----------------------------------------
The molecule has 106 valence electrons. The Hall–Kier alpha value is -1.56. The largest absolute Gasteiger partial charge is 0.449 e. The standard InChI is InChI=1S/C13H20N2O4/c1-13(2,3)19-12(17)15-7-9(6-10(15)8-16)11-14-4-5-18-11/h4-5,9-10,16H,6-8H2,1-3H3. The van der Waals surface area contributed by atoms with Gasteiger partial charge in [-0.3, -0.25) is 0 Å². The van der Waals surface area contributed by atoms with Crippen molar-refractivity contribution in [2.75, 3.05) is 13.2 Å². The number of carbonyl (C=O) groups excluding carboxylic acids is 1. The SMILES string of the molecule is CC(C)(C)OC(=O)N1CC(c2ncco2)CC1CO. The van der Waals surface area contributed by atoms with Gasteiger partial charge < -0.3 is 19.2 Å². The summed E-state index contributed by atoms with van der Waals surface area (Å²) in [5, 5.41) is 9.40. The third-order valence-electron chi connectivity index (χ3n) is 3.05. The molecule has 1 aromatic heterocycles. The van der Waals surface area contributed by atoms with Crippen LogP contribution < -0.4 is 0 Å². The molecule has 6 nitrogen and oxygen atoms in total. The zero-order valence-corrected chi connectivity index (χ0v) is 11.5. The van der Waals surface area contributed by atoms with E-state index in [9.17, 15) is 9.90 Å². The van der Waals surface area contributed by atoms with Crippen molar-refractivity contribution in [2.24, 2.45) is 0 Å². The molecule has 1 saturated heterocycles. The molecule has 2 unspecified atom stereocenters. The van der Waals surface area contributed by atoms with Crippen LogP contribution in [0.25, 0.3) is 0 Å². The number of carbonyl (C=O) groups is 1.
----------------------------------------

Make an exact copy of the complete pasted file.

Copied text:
The molecule has 106 valence electrons. The Hall–Kier alpha value is -1.56. The largest absolute Gasteiger partial charge is 0.449 e. The standard InChI is InChI=1S/C13H20N2O4/c1-13(2,3)19-12(17)15-7-9(6-10(15)8-16)11-14-4-5-18-11/h4-5,9-10,16H,6-8H2,1-3H3. The van der Waals surface area contributed by atoms with Gasteiger partial charge in [-0.3, -0.25) is 0 Å². The van der Waals surface area contributed by atoms with Crippen molar-refractivity contribution in [2.75, 3.05) is 13.2 Å². The number of carbonyl (C=O) groups excluding carboxylic acids is 1. The SMILES string of the molecule is CC(C)(C)OC(=O)N1CC(c2ncco2)CC1CO. The van der Waals surface area contributed by atoms with Gasteiger partial charge < -0.3 is 19.2 Å². The summed E-state index contributed by atoms with van der Waals surface area (Å²) in [5, 5.41) is 9.40. The third-order valence-electron chi connectivity index (χ3n) is 3.05. The molecule has 1 aromatic heterocycles. The van der Waals surface area contributed by atoms with Crippen LogP contribution < -0.4 is 0 Å². The molecule has 6 nitrogen and oxygen atoms in total. The zero-order valence-corrected chi connectivity index (χ0v) is 11.5. The van der Waals surface area contributed by atoms with E-state index in [9.17, 15) is 9.90 Å². The van der Waals surface area contributed by atoms with Crippen molar-refractivity contribution in [2.24, 2.45) is 0 Å². The molecule has 1 saturated heterocycles. The molecule has 2 unspecified atom stereocenters. The van der Waals surface area contributed by atoms with Crippen LogP contribution in [0.25, 0.3) is 0 Å². The number of carbonyl (C=O) groups is 1.